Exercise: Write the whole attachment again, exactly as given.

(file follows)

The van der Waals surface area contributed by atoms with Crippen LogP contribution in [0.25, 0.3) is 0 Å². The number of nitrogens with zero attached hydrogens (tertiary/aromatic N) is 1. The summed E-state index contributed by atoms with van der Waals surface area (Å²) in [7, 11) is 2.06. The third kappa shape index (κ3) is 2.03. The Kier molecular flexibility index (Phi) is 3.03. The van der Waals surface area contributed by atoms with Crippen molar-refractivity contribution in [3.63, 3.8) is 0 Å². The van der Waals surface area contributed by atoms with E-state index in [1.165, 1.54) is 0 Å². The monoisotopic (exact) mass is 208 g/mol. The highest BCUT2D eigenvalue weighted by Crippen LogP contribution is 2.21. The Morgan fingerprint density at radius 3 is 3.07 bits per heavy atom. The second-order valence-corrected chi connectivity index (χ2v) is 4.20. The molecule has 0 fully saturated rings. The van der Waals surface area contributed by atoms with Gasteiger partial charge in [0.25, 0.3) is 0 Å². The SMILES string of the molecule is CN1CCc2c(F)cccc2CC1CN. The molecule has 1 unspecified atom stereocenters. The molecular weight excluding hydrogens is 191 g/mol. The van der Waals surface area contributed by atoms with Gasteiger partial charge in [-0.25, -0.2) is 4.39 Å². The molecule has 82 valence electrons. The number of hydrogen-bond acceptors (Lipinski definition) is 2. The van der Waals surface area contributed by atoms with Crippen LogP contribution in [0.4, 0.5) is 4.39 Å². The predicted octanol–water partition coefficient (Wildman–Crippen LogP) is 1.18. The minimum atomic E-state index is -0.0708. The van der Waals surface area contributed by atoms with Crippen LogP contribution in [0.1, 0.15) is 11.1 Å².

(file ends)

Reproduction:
The van der Waals surface area contributed by atoms with Crippen LogP contribution in [0.25, 0.3) is 0 Å². The number of nitrogens with zero attached hydrogens (tertiary/aromatic N) is 1. The summed E-state index contributed by atoms with van der Waals surface area (Å²) in [7, 11) is 2.06. The third kappa shape index (κ3) is 2.03. The Kier molecular flexibility index (Phi) is 3.03. The van der Waals surface area contributed by atoms with Crippen molar-refractivity contribution in [3.63, 3.8) is 0 Å². The van der Waals surface area contributed by atoms with E-state index in [1.165, 1.54) is 0 Å². The monoisotopic (exact) mass is 208 g/mol. The highest BCUT2D eigenvalue weighted by Crippen LogP contribution is 2.21. The Morgan fingerprint density at radius 3 is 3.07 bits per heavy atom. The second-order valence-corrected chi connectivity index (χ2v) is 4.20. The molecule has 0 fully saturated rings. The van der Waals surface area contributed by atoms with Gasteiger partial charge in [0.25, 0.3) is 0 Å². The SMILES string of the molecule is CN1CCc2c(F)cccc2CC1CN. The molecule has 1 unspecified atom stereocenters. The molecular weight excluding hydrogens is 191 g/mol. The van der Waals surface area contributed by atoms with Gasteiger partial charge in [-0.25, -0.2) is 4.39 Å². The molecule has 82 valence electrons. The number of hydrogen-bond acceptors (Lipinski definition) is 2. The van der Waals surface area contributed by atoms with Crippen LogP contribution in [0.4, 0.5) is 4.39 Å². The predicted octanol–water partition coefficient (Wildman–Crippen LogP) is 1.18. The minimum atomic E-state index is -0.0708. The van der Waals surface area contributed by atoms with Crippen LogP contribution in [0.1, 0.15) is 11.1 Å².